Blood on frosted winds
ANCIENT mythologies and “pagan” beliefs from before the spread of Abrahamic religions through colonisers have always had a peculiar draw to them.
Larger-than-life deities, from colourful pantheons, wielding thunder, iron, life and death from the Heavens above and the Hells below, are somehow still able to tap into the primal parts of the modern human brain.
This is possibly owed to our far ancestors, who were much closer to these beliefs, and it might even explain why the concept of “superheroes” continues to be appealing.
It is this fascination that has allowed the mass capitalisation of Greek mythology into various forms of media, such as video games, comic books and films.
Though video games and comic books are able to run wild with the mythologies they adapt, the same can’t be said for film.
In the film world, there is a large tendency to water down these mythologies into easily consumed, family-friendly pieces of entertainment, such as everything related to Thor in the Marvel Studios films.
Finding a studio or filmmaker that risks going against the grain is rare, until The Northman.
Cycles of violence
Most mythologies, in their purest form, are very violent, crude and more often than not, morally bankrupt.
No one understands this better than director Robert Eggers, who is no tourist in the above, having previously written and directed The Witch and The Lighthouse.
Adapted from a Scandinavian legend and Norse mythology, The Northman tells the story of Prince Amleth (Alexander Skarsgård) seeking to avenge his father, King Aurvandill’s (Ethan Hawke) death at the hands of his uncle, Fjölnir (Claes Bang), and to save his mother, Queen Gudrún (Nicole Kidman).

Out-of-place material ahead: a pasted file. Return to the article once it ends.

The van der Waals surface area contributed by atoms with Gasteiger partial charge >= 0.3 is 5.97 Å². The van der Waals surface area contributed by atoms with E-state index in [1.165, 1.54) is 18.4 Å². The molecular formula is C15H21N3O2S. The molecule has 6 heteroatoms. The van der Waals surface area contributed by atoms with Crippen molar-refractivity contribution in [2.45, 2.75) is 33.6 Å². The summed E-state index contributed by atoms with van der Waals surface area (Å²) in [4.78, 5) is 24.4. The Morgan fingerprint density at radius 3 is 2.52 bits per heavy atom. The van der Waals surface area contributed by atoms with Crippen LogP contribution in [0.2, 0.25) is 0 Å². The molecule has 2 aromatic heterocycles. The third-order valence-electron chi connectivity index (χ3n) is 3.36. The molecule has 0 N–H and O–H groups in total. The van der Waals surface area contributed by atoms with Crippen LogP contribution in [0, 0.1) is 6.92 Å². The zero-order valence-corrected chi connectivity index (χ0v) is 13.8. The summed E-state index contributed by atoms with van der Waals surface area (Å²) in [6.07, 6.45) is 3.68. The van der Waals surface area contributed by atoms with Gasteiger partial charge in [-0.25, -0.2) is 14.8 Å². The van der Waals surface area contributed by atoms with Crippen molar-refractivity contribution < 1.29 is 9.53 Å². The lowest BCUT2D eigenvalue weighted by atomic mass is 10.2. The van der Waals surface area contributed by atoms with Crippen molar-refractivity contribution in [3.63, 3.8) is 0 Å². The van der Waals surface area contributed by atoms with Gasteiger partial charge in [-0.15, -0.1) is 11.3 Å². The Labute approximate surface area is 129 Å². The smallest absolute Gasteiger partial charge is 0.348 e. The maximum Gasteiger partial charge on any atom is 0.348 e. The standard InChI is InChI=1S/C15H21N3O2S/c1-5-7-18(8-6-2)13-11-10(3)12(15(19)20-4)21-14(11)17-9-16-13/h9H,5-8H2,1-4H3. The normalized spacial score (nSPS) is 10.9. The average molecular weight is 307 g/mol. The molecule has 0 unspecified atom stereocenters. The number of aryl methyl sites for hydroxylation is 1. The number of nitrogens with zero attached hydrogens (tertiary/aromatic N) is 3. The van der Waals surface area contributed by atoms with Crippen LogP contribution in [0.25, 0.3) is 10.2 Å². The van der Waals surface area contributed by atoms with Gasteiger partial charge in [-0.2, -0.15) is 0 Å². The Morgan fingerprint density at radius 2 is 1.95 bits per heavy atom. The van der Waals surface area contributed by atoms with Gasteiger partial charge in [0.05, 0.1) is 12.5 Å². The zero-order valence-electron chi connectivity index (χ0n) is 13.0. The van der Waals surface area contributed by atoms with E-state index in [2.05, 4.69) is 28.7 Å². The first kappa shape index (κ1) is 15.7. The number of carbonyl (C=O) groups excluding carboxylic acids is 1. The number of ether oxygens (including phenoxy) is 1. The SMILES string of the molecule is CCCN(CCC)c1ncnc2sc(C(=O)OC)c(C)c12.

Like any revenge film, The Northman’s narrative is deceptively simple and straightforward.
The fratricide and regicide occur within the first 20 minutes, and The Northman, paved with blood, corpses, sacrifices for gods, and limb-shaped-murals is then off on its tale of vengeance led by Skarsgård’s Amleth.
Despite being in a ton of films, even blockbusters like The Legend of Tarzan and Godzilla vs. King Kong, Skarsgård never really made much of a presence nor impact as a dramatic actor, until The Northman.
Fallen from the throne, spurned by the death of his father, loss of his mother and robbed of where he belonged, Skarsgård’s Amleth would live a life as a Viking berserker, moulded by the violent landscape and tempered by the fires smouldering in his heart.
Skarsgård conveys the weight and fury of Amleth with utter physicality and verbose ferality that easily propels his performance as the best of his career, and as one of the best this year.
It is almost fitting that Skarsgård finally makes his mark in cinema in the year that films make a return to the silver screen.
At the gates of Hel
The Northman makes it clear that every film by Eggers is a passion project.
Bringing back cinematographer Jarin Blaschke who worked with him on The Witch and The Lighthouse, Eggers dazzles with his Viking revenge tale.
The first action sequence in The Northman has a group of berserkers attack and pillage a settlement, which is filmed in one-shot – or rather, is cleverly edited as such – by Blaschke.
Owing to how this is the first time Eggers has directed anything on this scale, the combat is slightly clunky, which is thankfully carried by the set design and overall choreography of everything else on screen.
Other scenes, particularly those at the night, are spectacular, even if nothing is going on, and when something is going – like the climactic final sequence – The Northman goes just as hard in vision, effort and execution.
The film’s use of CGI is sparse and largely unnoticeable due through the smart use of cinematography and lighting, and the scenes with noticeable CGI are rather articulate (and arguably look better than more expensive films), despite The Northman’s modest blockbuster budget.
Much like how Skarsgård acts and fights like a man possessed by unseen spectres of wolves, The Northman is a film possessed by old Norse gods wanting their tales and presence told under the impressive direction and tactile vision of Eggers.